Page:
MOVES are under way to create a lasting memorial to the people who died in the World War II bombing of Duff House in Banff.
On Monday, July 22, 1940, a German Heinkel 111 aircraft dropped four bombs on Duff House just after 9am.
During the conflict, the house was used as an internment camp, a prisoner of war camp and the headquarters for various Allied regiments.
The bombing raid by the Luftwaffe killed six German prisoners and two guards, injured others and extensively damaged the mansion.
Friends of Duff House have been researching the events surrounding the bombing and trying to delve into some of the mysteries that have been uncovered.
A lot of work has taken place over the last two years in obtaining copies of original records from various sources.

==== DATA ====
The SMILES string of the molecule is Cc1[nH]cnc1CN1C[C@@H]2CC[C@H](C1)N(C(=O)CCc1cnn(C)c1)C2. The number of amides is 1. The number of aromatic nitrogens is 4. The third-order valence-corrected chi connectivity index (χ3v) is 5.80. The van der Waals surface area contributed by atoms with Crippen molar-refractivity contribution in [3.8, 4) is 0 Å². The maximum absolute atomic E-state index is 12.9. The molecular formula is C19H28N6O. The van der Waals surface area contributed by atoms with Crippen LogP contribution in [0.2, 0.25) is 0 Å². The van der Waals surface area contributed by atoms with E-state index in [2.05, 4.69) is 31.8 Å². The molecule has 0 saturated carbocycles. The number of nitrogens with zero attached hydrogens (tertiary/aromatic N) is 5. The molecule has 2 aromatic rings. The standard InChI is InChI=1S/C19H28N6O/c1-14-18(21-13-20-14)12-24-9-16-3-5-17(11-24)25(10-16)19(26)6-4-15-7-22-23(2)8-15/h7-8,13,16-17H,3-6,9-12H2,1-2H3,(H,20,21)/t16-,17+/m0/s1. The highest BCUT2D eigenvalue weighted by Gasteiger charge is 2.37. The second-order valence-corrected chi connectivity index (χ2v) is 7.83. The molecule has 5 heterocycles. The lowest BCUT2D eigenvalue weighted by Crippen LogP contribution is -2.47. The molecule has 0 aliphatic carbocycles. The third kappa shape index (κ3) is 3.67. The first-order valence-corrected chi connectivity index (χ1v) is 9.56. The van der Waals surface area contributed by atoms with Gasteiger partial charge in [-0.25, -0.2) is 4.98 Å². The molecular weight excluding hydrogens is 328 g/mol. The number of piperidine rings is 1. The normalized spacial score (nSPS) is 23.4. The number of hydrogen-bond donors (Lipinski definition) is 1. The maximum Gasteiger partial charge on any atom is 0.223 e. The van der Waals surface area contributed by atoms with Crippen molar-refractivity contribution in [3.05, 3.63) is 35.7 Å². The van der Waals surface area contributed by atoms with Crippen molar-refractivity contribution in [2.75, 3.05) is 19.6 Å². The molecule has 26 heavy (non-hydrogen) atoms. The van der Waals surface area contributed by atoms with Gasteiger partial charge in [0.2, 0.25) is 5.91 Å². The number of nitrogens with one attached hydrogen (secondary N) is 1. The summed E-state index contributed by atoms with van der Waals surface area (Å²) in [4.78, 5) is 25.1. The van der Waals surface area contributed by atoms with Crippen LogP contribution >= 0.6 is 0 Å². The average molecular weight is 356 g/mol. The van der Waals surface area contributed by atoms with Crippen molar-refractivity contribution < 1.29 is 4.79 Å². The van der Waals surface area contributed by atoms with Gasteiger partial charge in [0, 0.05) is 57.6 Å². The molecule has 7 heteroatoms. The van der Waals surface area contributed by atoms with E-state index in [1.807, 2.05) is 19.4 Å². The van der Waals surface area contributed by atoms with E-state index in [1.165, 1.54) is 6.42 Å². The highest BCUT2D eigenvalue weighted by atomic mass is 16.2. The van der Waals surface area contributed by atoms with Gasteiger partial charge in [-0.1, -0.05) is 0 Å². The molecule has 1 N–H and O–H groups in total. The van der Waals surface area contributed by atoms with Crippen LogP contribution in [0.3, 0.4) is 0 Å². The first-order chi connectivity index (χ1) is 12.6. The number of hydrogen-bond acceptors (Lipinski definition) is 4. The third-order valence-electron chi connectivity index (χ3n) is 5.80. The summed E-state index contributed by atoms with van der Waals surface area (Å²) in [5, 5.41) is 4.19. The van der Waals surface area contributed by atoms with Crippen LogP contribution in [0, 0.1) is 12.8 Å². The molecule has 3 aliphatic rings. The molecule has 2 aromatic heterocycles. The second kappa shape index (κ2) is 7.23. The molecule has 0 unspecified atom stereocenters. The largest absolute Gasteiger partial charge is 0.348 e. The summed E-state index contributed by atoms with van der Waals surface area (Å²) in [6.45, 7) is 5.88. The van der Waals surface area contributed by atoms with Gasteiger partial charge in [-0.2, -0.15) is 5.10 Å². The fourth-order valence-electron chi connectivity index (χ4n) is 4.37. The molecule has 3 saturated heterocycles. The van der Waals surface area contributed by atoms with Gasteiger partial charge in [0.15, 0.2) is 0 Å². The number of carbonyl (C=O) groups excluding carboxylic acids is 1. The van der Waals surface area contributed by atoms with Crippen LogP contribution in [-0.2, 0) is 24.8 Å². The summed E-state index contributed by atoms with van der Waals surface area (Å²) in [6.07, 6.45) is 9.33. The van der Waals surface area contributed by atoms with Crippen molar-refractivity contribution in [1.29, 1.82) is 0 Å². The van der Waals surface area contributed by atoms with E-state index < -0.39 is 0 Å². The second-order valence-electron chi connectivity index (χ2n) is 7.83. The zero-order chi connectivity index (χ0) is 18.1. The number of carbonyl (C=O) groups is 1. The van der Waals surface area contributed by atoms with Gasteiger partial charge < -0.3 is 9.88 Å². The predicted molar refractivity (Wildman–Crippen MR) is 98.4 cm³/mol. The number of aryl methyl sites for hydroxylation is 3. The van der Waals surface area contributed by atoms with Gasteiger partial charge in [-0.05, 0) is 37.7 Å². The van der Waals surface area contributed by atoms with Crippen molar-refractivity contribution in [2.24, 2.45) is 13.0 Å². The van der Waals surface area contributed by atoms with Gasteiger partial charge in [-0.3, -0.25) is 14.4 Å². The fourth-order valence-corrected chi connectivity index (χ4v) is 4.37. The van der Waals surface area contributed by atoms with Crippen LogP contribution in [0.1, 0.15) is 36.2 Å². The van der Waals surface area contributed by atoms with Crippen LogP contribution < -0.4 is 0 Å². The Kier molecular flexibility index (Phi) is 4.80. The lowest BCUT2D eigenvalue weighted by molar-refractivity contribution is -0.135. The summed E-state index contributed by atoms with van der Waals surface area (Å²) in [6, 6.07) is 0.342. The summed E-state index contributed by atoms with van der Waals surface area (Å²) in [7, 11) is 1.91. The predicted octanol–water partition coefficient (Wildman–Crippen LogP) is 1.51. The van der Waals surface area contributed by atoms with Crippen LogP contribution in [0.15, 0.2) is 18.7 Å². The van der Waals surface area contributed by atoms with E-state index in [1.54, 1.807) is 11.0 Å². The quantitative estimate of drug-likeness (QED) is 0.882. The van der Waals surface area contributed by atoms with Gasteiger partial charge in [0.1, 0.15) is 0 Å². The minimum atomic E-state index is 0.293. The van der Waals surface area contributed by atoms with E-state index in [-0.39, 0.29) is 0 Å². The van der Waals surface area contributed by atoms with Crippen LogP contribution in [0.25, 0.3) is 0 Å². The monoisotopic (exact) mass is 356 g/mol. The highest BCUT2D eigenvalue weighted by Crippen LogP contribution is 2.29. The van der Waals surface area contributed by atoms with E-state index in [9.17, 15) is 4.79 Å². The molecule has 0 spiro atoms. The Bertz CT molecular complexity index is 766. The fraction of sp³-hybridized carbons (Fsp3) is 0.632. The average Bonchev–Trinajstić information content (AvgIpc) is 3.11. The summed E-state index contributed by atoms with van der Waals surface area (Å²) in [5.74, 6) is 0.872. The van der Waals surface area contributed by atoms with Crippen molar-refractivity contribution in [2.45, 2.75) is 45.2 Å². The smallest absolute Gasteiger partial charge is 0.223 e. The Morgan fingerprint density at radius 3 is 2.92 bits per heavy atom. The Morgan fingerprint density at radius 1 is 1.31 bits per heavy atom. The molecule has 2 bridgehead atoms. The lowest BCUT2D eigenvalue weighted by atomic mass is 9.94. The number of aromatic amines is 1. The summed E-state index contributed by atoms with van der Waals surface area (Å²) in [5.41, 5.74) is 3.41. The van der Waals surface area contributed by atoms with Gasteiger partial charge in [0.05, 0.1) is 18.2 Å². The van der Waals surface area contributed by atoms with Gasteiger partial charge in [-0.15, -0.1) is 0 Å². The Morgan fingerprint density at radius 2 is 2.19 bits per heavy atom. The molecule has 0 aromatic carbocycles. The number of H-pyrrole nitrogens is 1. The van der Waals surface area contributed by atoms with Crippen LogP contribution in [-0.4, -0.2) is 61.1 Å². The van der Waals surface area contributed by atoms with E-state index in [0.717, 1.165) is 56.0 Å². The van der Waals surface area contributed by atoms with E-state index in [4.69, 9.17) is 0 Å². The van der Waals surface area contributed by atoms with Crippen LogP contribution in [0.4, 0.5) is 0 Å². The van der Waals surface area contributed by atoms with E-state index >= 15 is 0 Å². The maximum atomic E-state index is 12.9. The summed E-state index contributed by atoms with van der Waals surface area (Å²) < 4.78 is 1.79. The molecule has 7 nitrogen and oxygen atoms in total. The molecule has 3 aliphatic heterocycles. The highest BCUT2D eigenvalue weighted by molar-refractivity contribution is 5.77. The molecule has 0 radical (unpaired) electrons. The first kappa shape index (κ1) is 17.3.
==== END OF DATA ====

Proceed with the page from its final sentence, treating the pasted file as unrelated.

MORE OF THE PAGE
As as result the group, together with Historic Environment Scotland, will be erecting a memorial to all eight of those that died in the bombing.
Chairman of Friends of Duff House, Ian Williams, said: "Dr David Clark has written about this day and its aftermath, and Paul Mengelberg is a name some may know, who was one of the German prisoners of war at the time and subsequently re-visited.
"The intent is that a dedication service of the memorial will be held on Sunday, July 22.
"Our group is requesting assistance with names and any contacts for anyone that was in Banff or Macduff on that day as we would like to invite them to the dedication service.
"Also any memories or information, anything salvaged from around that time, any photos taken at the time or afterwards, that may just have that little clue to help solve any of the remaining mysteries, then we can display in a pop-up museum in July this year."
In 1942, Duff House became the headquarters for the Norwegian Brigade. After the war, it was a base for Polish soldiers awaiting resettlement in Scotland.
Anyone who can assist Friends of Duff House can contact them by email: email@example.com or via its Facebook page.